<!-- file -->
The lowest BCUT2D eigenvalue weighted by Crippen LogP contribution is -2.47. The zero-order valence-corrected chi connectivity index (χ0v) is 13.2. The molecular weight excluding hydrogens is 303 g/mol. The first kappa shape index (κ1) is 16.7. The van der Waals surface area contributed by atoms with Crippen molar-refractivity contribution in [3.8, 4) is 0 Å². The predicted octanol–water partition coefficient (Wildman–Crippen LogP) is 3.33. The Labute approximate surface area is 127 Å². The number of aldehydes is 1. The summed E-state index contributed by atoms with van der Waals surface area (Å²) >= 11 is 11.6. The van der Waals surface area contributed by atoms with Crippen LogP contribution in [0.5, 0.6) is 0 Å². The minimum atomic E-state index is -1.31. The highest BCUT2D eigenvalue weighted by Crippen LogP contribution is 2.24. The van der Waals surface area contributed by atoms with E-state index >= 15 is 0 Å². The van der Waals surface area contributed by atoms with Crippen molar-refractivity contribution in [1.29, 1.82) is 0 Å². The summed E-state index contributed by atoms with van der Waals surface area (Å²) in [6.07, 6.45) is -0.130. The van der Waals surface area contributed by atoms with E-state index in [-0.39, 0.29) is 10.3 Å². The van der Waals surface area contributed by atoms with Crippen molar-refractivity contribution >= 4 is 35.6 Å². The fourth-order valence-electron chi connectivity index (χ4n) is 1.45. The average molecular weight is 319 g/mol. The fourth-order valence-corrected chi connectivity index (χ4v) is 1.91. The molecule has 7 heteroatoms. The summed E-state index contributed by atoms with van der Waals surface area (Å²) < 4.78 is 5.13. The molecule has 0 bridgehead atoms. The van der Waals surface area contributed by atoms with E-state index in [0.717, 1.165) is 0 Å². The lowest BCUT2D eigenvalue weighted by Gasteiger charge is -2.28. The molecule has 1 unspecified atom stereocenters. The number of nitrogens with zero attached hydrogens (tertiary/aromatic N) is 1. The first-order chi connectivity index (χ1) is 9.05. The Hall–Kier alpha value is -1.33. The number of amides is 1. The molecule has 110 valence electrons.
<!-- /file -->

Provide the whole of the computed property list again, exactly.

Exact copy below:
The lowest BCUT2D eigenvalue weighted by Crippen LogP contribution is -2.47. The zero-order valence-corrected chi connectivity index (χ0v) is 13.2. The molecular weight excluding hydrogens is 303 g/mol. The first kappa shape index (κ1) is 16.7. The van der Waals surface area contributed by atoms with Crippen molar-refractivity contribution in [3.8, 4) is 0 Å². The predicted octanol–water partition coefficient (Wildman–Crippen LogP) is 3.33. The Labute approximate surface area is 127 Å². The number of aldehydes is 1. The summed E-state index contributed by atoms with van der Waals surface area (Å²) >= 11 is 11.6. The van der Waals surface area contributed by atoms with Crippen LogP contribution in [0.5, 0.6) is 0 Å². The minimum atomic E-state index is -1.31. The highest BCUT2D eigenvalue weighted by Crippen LogP contribution is 2.24. The van der Waals surface area contributed by atoms with E-state index >= 15 is 0 Å². The van der Waals surface area contributed by atoms with Crippen molar-refractivity contribution in [1.29, 1.82) is 0 Å². The summed E-state index contributed by atoms with van der Waals surface area (Å²) in [6.07, 6.45) is -0.130. The van der Waals surface area contributed by atoms with E-state index in [-0.39, 0.29) is 10.3 Å². The van der Waals surface area contributed by atoms with Crippen molar-refractivity contribution >= 4 is 35.6 Å². The fourth-order valence-electron chi connectivity index (χ4n) is 1.45. The average molecular weight is 319 g/mol. The fourth-order valence-corrected chi connectivity index (χ4v) is 1.91. The molecule has 7 heteroatoms. The summed E-state index contributed by atoms with van der Waals surface area (Å²) < 4.78 is 5.13. The molecule has 0 bridgehead atoms. The van der Waals surface area contributed by atoms with E-state index in [0.717, 1.165) is 0 Å². The lowest BCUT2D eigenvalue weighted by Gasteiger charge is -2.28. The molecule has 1 unspecified atom stereocenters. The number of nitrogens with zero attached hydrogens (tertiary/aromatic N) is 1. The first-order chi connectivity index (χ1) is 9.05. The Hall–Kier alpha value is -1.33. The number of amides is 1. The molecule has 110 valence electrons.